Scott Daniel Warren is the humanitarian aid worker and Arizona State University professor who was put on trial after being arrested by the Trump administration for providing water and aid to migrants traversing the dangerous Arizona desert. He faced up to 20 years in jail but was freed in June after a mistrial ruling in his case. Eight of the 12 jurors wanted to acquit Warren on all three charges Arizona prosecutors had pushed. A mistrial is not an acquittal, and Arizona prosecutors are scary crazy. It was reported on Tuesday that, while they were dropping one of the three charges, Tucson, Arizona, prosecutors would continue to pursue two charges of “harboring illegal aliens” against Warren.
According to CNN, prosecutors “unexpectedly offered a plea bargain to Warren” on Tuesday that would drop the two charges in exchange for a guilty plea on the misdemeanor charge of “aiding and abetting illegal entry without inspection.” Whether Warren will take the plea deal remains to be seen. Warren’s lawyer says that the deal is open for 10 days and that it is up to his client to consider what action he wants to take. If Warren decided to go back to court, the trial would begin in November. Warren told reporters during his previous trial that one of the biggest drawbacks to his arrest was not being able to continue the humanitarian aid he was helping to provide to people in need.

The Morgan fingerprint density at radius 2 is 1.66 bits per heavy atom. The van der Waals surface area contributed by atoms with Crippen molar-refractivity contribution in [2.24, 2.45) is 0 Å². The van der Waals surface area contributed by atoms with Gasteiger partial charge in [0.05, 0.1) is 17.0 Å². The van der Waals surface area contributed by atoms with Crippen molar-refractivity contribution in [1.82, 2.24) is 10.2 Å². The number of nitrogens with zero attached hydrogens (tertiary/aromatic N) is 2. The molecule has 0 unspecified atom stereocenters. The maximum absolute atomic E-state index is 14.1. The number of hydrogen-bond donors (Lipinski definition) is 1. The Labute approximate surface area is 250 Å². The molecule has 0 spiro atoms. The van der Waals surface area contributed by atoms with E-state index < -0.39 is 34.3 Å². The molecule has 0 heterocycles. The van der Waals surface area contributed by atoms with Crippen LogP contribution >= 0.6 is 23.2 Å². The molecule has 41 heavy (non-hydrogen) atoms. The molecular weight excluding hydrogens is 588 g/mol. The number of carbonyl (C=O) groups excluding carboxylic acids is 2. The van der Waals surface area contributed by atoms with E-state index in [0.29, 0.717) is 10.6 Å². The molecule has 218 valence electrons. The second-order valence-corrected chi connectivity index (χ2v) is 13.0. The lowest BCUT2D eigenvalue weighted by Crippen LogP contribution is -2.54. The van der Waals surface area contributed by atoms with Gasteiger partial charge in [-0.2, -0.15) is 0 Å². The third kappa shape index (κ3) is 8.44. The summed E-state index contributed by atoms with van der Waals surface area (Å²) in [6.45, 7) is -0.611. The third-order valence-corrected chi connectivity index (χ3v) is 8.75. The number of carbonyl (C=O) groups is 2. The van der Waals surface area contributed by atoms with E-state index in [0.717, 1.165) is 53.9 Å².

Warren released a statement saying, “While I do not know what the government has hoped to accomplish here, I do know what the effect of all this has been. A raising of public consciousness. A greater awareness of the humanitarian crisis in the borderland. More volunteers who want to stand in solidarity with migrants. Local residents stiffened in their resistance to border walls and the militarization of our communities. And a flood of water into the desert at a time when it is most needed.”